County bid under fire from districts

SUFFOLK'S bid for a single authority suffered a hammer blow today - with the four biggest district authorities backing an alternative proposal for the shake-up of local government.

SUFFOLK'S bid for a single authority suffered a hammer blow today - with the four biggest district authorities backing an alternative proposal for the shake-up of local government.

A joint submission has been put forward suggesting an East Suffolk authority be set up, which would allow a similar council for the west and greater Ipswich to run its own affairs.

Decisions could be made within months on the final solution with less and less people in favour of the county council - which has just appointed a new £220,000-a-year chief executive - running Suffolk.

Ipswich and St Edmundsbury are fully behind the new plan submitted to the Boundary Commission by Suffolk Coastal and Waveney.


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It would create an East Suffolk of Suffolk Coastal and Waveney plus part of Mid Suffolk and Babergh, which the authorities say would unite communities with shared life-styles and goals with one council providing all the key services to around 250,000 residents.

“Maintaining and improving the quality of life of East Suffolk will be the main goal of the new unitary council which is the only structure that can deliver the better local services and even better value for money that our residents expect and demand,” said Suffolk Coastal leader Ray Herring.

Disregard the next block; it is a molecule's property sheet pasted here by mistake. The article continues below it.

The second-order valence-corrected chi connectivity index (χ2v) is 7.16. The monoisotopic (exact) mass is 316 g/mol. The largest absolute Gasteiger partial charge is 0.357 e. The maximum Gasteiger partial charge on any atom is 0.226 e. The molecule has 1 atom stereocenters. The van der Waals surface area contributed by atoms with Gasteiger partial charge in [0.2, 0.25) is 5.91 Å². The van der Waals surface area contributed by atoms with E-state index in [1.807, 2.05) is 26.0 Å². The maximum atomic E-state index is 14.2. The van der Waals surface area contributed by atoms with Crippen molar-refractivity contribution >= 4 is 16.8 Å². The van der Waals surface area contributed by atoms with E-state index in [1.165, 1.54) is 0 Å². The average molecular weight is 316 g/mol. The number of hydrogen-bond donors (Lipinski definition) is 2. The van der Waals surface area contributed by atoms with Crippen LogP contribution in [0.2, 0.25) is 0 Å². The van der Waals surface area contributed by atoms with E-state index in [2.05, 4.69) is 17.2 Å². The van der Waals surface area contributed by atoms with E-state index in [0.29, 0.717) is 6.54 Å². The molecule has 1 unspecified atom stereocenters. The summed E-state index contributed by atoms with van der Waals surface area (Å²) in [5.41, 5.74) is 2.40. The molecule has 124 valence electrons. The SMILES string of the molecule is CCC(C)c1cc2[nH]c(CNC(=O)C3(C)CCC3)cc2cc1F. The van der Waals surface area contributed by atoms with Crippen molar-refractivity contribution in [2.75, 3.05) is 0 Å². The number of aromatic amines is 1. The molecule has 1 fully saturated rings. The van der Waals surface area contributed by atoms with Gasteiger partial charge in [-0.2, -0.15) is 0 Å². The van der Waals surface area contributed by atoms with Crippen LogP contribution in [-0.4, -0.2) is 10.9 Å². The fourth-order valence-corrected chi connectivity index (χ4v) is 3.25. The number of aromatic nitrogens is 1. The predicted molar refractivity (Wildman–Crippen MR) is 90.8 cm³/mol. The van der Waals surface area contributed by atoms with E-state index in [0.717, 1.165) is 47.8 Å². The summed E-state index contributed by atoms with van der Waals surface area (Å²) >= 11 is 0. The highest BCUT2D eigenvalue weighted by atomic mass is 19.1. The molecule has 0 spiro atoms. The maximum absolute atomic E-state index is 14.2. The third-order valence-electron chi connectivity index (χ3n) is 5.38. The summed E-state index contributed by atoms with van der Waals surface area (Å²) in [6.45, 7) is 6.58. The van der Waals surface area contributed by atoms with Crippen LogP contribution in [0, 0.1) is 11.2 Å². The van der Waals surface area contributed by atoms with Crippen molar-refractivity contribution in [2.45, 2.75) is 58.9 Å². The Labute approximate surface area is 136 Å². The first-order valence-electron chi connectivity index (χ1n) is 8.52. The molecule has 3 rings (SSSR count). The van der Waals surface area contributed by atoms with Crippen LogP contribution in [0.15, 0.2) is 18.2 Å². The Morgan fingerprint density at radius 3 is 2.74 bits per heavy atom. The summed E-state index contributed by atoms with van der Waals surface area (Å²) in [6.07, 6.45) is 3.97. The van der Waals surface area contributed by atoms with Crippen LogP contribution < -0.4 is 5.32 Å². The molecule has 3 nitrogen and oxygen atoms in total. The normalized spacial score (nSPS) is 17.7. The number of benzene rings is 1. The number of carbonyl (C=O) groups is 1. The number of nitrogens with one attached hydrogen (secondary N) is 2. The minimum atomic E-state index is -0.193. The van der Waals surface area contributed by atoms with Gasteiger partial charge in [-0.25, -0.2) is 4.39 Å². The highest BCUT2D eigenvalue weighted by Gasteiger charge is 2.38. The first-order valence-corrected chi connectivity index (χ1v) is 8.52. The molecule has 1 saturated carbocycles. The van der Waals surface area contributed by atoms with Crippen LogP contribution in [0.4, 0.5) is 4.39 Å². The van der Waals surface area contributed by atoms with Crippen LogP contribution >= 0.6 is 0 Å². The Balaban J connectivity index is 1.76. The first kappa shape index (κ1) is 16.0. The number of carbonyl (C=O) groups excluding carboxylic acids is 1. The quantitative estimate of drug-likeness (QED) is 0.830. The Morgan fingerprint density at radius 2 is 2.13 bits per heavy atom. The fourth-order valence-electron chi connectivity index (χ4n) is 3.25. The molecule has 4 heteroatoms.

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“Who are in a better position to understand and positively address the challenges facing East Suffolk than the people who live there?

“We are committed to giving them a real local voice in the decisions and services that affect them.

“East Suffolk is unique, and we want to build on what makes it such a special place and unites its communities to deliver a truly local, listening council, that is geared to meeting the needs and priorities of our people.

“Ours would be a council small enough to be local and efficient, big enough to be powerful on a regional and national stage.”

The submission anticipates an innovative “virtual council” that will move around its communities, with a network of offices rather than one remote central headquarters.

A network of area committees would work alongside towns and parishes to help deliver decisions and services on a local basis.

Mr Herring said the submission supported the strong views from Kesgrave and surrounding parishes against any possible link up with Ipswich.

“We are in the position to know what our communities want and think, and we intend to involve them fully to give them a real say in the way their local services are delivered,” he said.

“We do not think that this sense of shared experience, of real involvement, or of a united community could ever be met by a new council attempting to serve over 600,000 people.”

Would you support and East Suffolk council? Write to Your Letters, Evening Star, 30 Lower Brook Street, Ipswich, IP4 1AN, or e-mail EveningStarLetters@eveningstar.co.uk

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